Commentary

Warts and all, Kenya is a much better place in terms of democracy

Share Bookmark Print Rating
By Nicholas Sengoba

Posted  Tuesday, April 2   2013 at  01:14

In Summary

In places like Uganda, where the President hand picks officials as, when and who he wishes, the results have always been suspicious. The current Electoral Commission is ever on the wall trying to prove that it is a mind and voice of its own not a poodle protecting the interests of the incumbent.

SHARE THIS STORY

Uhuru Muigai Kenyatta is the President-elect of Kenya. Some were disappointed by the ruling of the Supreme Court after what appeared like an abundance of credible evidence that the March 4 election was marred by irregularities. The judges unanimously upheld the election and the rest as they say is history.

Kenya has come a long way. In the 80s, the one party elections always returned sole candidate Daniel Toroitich arap Moi as the victor with ridiculous margins of up to 90 per cent. The initial attempts at multiparty democracy in the 90s saw the same Moi garnering about 30 per cent of the vote and still beating the divided opposition which had over 70 per cent.

Of course, we cannot forget the ignominious election of 2007 where the Election Commission head Samuel Kivuitu (R.I.P) claimed he did not know who won the election that returned Mwai Kibaki to power leading to violence that left thousands dead and many displaced.

This election though contested was a great improvement and shows signs that Kenya has a bright future awaiting it in terms of democracy.
It is noteworthy that two of the previous election petitions against Moi in 1992 and 1997 were dismissed even before evidence was adduced. That this one went the full length in full view of the public is a good sign that it will not be business as usual.

Kenya’s current constitution does not give the President the leeway to appoint the Electoral Commission or its Chair person. That is left to an open public vetted process. The same happens with the Judges of the courts of law.
The Supreme Court of Kenya, led by Chief Justice Willy Mutunga, gives confidence and has a national character which is a motivation to those who seek its role as an arbiter.

In places like Uganda, where the President hand picks officials as, when and who he wishes, the results have always been suspicious. The current Electoral Commission is ever on the wall trying to prove that it is a mind and voice of its own not a poodle protecting the interests of the incumbent.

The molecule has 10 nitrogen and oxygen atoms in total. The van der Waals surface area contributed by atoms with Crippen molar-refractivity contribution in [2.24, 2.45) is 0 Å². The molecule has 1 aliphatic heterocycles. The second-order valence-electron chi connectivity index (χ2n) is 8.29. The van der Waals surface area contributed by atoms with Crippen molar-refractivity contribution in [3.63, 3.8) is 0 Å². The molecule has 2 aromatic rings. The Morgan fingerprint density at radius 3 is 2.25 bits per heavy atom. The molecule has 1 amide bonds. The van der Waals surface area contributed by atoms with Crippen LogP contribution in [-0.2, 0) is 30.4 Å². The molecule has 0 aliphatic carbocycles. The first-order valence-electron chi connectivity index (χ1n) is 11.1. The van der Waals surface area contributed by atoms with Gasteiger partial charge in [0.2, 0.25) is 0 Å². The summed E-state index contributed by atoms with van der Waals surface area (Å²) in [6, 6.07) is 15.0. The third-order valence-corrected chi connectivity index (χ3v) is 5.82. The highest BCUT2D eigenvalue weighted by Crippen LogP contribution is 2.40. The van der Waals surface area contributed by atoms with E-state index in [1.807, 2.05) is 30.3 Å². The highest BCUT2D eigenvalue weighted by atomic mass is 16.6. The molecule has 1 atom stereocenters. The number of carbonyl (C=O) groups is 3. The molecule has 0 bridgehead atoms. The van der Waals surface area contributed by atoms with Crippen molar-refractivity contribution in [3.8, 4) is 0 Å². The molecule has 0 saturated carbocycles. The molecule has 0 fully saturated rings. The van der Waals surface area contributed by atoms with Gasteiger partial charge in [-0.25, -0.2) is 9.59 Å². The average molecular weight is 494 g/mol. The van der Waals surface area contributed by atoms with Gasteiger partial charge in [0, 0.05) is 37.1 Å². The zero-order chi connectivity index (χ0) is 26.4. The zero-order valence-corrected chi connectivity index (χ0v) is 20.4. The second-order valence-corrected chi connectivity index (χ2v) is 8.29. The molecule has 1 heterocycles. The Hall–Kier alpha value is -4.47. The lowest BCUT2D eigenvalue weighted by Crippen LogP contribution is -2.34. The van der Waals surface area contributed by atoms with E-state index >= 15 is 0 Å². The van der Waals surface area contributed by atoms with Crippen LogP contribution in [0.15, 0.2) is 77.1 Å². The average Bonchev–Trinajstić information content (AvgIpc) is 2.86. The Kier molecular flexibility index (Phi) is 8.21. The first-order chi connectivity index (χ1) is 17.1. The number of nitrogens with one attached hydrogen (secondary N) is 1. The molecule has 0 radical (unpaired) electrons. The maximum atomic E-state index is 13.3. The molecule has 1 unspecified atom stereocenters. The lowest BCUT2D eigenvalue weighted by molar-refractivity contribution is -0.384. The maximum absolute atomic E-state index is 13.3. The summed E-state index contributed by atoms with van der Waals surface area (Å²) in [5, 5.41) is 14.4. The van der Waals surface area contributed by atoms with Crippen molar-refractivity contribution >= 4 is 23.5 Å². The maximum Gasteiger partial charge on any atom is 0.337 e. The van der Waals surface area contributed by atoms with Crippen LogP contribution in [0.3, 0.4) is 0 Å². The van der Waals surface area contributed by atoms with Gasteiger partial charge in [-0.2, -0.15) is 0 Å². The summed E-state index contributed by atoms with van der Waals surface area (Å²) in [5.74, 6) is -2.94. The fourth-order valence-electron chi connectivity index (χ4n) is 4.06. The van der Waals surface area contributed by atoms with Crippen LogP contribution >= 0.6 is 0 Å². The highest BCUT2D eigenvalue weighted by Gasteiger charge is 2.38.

Hence the Judiciary has sprung up controversial Judges like Singh Choudry who prior to being appointed by the President, had professional and ethical issues in the UK. Some claim these issues render him unfit to be a judge let alone to practice law.

The election delivered two houses of Parliament with the parties in the coalition having and majority but not an overwhelming one –the type that you have in Uganda. It means that for the Jubilee Coalition to rule successfully it will have to trade some and compromise. The tale of dictatorship of numbers will not be told in these circumstances.

The devolution of powers giving governors substantial amounts of authority and responsibility in the counties implies that the days of the all powerful man in Nairobi are slowly coming to an end.

This particular presidency has a unique aspect to it. Both the President and the Vice President are indicted by the International Criminal Court (ICC). The two will walk a tight rope as they are fully aware of the focus of the so-called International Community on each and every move of theirs. ‘Good behaviour’ will be paramount and a very vital aspect of their rule at least before they extricate themselves from the woes of the ICC. This will mean more compromise and building of further alliances.

Because the ICC has not been a mere threat but a practical warning to the rulers of Kenya that at times the International Community actually bites, and bites the big fish, the days of abuse of power that Moi the ‘Professor of Politics’ politics enjoyed, are most likely at a dead end.

Kenya will definitely be a better place. It might be a painful journey with the usual two steps back here and there. But slowly there will be irreversible gains made for the sake of democracy. Kenya will not be the same again.

-------------------------------------------------

Last Wednesday I saw a friend Florence Dambisya. (R.I.P.) We laughed and joked. An hour later she fell off a boda boda and was run over by a trailer. How many will this contraption destroy before we accept that it is a death trap waiting to kill?
Mr Sengoba is a commentator on political and social issues. nicholassengoba@yahoo.com